Object-relational database management systems span object and relational technology. Most products adhere to the SQL:1999 standard, but some provide a proprietary approach. This site provides articles and a product listing for object-relational databases.
Essentially, the SQL:1999 object model has all the same features as the object model used by object database management systems (ODBMSs), but in a way different from most ODBMSs. This was caused by the mandate that SQL:1999 be backward compatible to SQL-92. That mandate required adapting the SQL:1999 object model to the SQL-92 relational model. As a result, the SQL:1999 object model does not match the object model used by object programming languages. The term object-oriented cannot be used to describe this model because that would imply that the database models match object programming models. Instead, the term object-relational is used.
SQL:1999 expands the data complexity and performance capability of relational databases with the object structures that were added. Nevertheless, more complex structures that can be used by an object programming language will result in impedance mismatch and require mapping. The mapping, however, is not as complicated as it is for SQL-92 RDBMSs. The data mapping is needed to move data from a database to an object programming language (or an application server using an object programming language) and additional mapping to move the data back to the database. (ODBMSs that use the same object model as object programming languages do not need this type of mapping.) More information on mapping and impedance mismatch can be found in the articles mentioned in the next section.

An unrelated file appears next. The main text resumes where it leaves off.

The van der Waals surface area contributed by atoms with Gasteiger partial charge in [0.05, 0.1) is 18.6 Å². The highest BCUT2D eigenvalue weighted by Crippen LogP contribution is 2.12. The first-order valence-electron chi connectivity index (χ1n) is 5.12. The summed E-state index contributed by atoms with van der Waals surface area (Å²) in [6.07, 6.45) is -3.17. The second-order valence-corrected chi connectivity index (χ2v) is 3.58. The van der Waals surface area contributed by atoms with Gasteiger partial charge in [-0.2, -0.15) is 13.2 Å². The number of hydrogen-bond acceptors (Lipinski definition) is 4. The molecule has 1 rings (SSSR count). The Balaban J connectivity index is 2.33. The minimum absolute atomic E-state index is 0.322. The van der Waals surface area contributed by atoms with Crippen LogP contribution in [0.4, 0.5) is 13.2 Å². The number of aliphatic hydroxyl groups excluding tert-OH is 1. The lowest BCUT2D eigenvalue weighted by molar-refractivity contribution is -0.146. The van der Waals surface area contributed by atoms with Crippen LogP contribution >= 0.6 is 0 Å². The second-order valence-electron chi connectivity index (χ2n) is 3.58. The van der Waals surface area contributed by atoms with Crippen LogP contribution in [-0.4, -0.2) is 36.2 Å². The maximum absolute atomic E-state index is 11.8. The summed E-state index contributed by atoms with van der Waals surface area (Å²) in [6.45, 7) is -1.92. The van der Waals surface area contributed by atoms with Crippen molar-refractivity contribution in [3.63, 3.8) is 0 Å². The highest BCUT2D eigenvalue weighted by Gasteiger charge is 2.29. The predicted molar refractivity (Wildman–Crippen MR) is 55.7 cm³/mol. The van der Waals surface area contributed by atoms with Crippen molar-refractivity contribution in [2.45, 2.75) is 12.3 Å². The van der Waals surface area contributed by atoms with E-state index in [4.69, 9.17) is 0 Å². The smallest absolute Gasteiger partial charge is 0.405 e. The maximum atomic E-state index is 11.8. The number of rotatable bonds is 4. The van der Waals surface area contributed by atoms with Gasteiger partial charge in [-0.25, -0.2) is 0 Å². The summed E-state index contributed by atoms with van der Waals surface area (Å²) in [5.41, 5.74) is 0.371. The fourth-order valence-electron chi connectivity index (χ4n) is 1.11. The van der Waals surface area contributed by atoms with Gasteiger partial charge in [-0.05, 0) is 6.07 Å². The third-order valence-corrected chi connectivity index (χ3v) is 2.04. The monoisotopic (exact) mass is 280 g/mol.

A common initialism used for an object- relational database management systems is ORDBMS.
Object-relational databases blend relational and object technology. Related topics at this site include:
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Author: Douglas K Barry
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